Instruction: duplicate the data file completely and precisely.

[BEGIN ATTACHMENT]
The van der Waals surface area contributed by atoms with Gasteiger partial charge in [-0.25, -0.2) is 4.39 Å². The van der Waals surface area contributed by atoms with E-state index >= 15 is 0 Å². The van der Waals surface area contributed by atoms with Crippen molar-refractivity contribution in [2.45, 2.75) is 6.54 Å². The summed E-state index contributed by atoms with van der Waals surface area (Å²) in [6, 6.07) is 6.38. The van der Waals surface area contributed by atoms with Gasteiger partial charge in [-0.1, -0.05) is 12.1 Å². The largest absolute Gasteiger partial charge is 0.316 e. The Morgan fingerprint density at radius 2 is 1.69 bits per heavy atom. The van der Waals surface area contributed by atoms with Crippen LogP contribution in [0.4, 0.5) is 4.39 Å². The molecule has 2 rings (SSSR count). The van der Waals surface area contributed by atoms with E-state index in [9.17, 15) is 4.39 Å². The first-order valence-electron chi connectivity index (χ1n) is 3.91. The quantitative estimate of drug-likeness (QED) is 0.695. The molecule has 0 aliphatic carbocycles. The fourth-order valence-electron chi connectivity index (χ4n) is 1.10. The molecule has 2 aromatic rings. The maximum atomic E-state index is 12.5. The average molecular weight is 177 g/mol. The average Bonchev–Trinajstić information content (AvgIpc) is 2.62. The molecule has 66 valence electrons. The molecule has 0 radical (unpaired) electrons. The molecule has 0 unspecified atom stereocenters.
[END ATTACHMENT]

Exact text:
The van der Waals surface area contributed by atoms with Gasteiger partial charge in [-0.25, -0.2) is 4.39 Å². The van der Waals surface area contributed by atoms with E-state index >= 15 is 0 Å². The van der Waals surface area contributed by atoms with Crippen molar-refractivity contribution in [2.45, 2.75) is 6.54 Å². The summed E-state index contributed by atoms with van der Waals surface area (Å²) in [6, 6.07) is 6.38. The van der Waals surface area contributed by atoms with Gasteiger partial charge in [-0.1, -0.05) is 12.1 Å². The largest absolute Gasteiger partial charge is 0.316 e. The Morgan fingerprint density at radius 2 is 1.69 bits per heavy atom. The van der Waals surface area contributed by atoms with Crippen LogP contribution in [0.4, 0.5) is 4.39 Å². The molecule has 2 rings (SSSR count). The van der Waals surface area contributed by atoms with E-state index in [9.17, 15) is 4.39 Å². The first-order valence-electron chi connectivity index (χ1n) is 3.91. The quantitative estimate of drug-likeness (QED) is 0.695. The molecule has 0 aliphatic carbocycles. The fourth-order valence-electron chi connectivity index (χ4n) is 1.10. The molecule has 2 aromatic rings. The maximum atomic E-state index is 12.5. The average molecular weight is 177 g/mol. The average Bonchev–Trinajstić information content (AvgIpc) is 2.62. The molecule has 66 valence electrons. The molecule has 0 radical (unpaired) electrons. The molecule has 0 unspecified atom stereocenters.